How Communication Surveillance Arms Financial Crime Teams Against Misconduct

We all remember the kid in class who was only on their best behaviour when the teacher was around, right? Like that teacher, compliance teams at financial organizations must be aware of the risk for bad behaviour when their backs are turned—and establish surveillance policies accordingly.

Now, we’re not comparing employees to school children—even if we did, we’d all agree they are more like the ones who are consistently well-behaved. But stakes are high, as are regulator expectations, so when it comes to financial crime, compliance teams don’t have the luxury of assuming everything is operating as it should.

Financial institutions should not only be prepared to look through a reactive lens at potential misconduct, but also utilizing a proactive safeguard to prevent it from escalating. Financial crime teams often function in response to an event, kicking off post-transaction investigations when much of the critical context and intent is in the communication that happened before a transaction was made. That’s where communication surveillance comes in.  

What Does Communication Surveillance Have to Do with Financial Crime?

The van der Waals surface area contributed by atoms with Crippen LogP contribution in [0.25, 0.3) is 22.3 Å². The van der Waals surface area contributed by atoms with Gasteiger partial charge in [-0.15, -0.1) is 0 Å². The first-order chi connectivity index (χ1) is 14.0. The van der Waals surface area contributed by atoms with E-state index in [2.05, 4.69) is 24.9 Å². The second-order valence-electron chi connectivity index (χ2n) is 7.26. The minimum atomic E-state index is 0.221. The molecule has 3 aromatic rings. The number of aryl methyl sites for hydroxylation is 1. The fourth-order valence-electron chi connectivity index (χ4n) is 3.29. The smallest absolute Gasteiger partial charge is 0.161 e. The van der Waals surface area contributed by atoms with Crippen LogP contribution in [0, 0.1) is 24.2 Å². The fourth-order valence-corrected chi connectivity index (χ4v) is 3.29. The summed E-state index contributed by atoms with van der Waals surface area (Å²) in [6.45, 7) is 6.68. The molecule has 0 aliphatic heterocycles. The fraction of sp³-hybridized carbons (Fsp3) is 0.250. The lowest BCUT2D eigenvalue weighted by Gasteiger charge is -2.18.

Financial crime teams are established to identify and stop the illicit flow of money and have traditionally worked by reviewing communications after a breach has been flagged. The communications are used to identify intent and build a story: what happened before or after a trade; what has this customer told our employee; was an order pre-agreed on to benefit a trader; was there a legitimate business purpose for a payment? 

Historically this type of investigation has utilized technology including “know your client” controls (KYC), customer due diligence (CDD), transaction monitoring for manipulations, relationship monitoring for bribery and corruption, and post-transaction investigation. The investigations were limited to after-the-fact because it was seen as the only feasible way to understand the situation. However, by leveraging communication surveillance beforehand, these crimes could have potentially been stopped.

Corruption and code of conduct violations don’t happen in a vacuum; there is almost always a plan that comes together beforehand, and it may be documented by internal communications platforms. The UK’s major economic crimes investigative agency has taken steps to emphasize the need for companies to invest in programs and procedures designed to prevent wrongdoing, its director said recently.

This policy shows in practice, too: In a ruling on two companies facing similar charges, Serco Group PLC and G4S PLC, Serco Group was given a more lenient fine because of their ability to show that they had invested in embedding compliance monitoring in their best practices.

Bolstering the Financial Crimes Team’s Arsenal